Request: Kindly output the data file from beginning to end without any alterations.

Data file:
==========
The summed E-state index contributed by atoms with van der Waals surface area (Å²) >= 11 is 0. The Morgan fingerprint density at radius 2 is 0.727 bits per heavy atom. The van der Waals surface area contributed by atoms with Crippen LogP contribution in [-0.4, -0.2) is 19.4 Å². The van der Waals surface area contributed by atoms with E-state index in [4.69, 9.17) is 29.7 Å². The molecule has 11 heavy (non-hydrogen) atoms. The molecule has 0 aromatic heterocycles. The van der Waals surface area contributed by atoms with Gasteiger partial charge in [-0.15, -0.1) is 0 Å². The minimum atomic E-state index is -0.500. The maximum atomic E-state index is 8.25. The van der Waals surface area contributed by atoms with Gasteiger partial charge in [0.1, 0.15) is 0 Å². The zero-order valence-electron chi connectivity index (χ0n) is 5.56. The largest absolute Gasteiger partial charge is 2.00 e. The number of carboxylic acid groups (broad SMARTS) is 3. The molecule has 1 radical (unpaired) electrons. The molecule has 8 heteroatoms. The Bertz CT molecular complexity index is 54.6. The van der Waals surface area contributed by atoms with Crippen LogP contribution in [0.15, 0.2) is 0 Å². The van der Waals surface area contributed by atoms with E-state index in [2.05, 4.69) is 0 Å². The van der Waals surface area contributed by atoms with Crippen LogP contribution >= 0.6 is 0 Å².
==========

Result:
The summed E-state index contributed by atoms with van der Waals surface area (Å²) >= 11 is 0. The Morgan fingerprint density at radius 2 is 0.727 bits per heavy atom. The van der Waals surface area contributed by atoms with Crippen LogP contribution in [-0.4, -0.2) is 19.4 Å². The van der Waals surface area contributed by atoms with E-state index in [4.69, 9.17) is 29.7 Å². The molecule has 11 heavy (non-hydrogen) atoms. The molecule has 0 aromatic heterocycles. The van der Waals surface area contributed by atoms with Gasteiger partial charge in [-0.15, -0.1) is 0 Å². The minimum atomic E-state index is -0.500. The maximum atomic E-state index is 8.25. The van der Waals surface area contributed by atoms with Gasteiger partial charge in [0.1, 0.15) is 0 Å². The zero-order valence-electron chi connectivity index (χ0n) is 5.56. The largest absolute Gasteiger partial charge is 2.00 e. The number of carboxylic acid groups (broad SMARTS) is 3. The molecule has 1 radical (unpaired) electrons. The molecule has 8 heteroatoms. The Bertz CT molecular complexity index is 54.6. The van der Waals surface area contributed by atoms with Crippen LogP contribution in [0.15, 0.2) is 0 Å². The van der Waals surface area contributed by atoms with E-state index in [2.05, 4.69) is 0 Å². The van der Waals surface area contributed by atoms with Crippen LogP contribution >= 0.6 is 0 Å².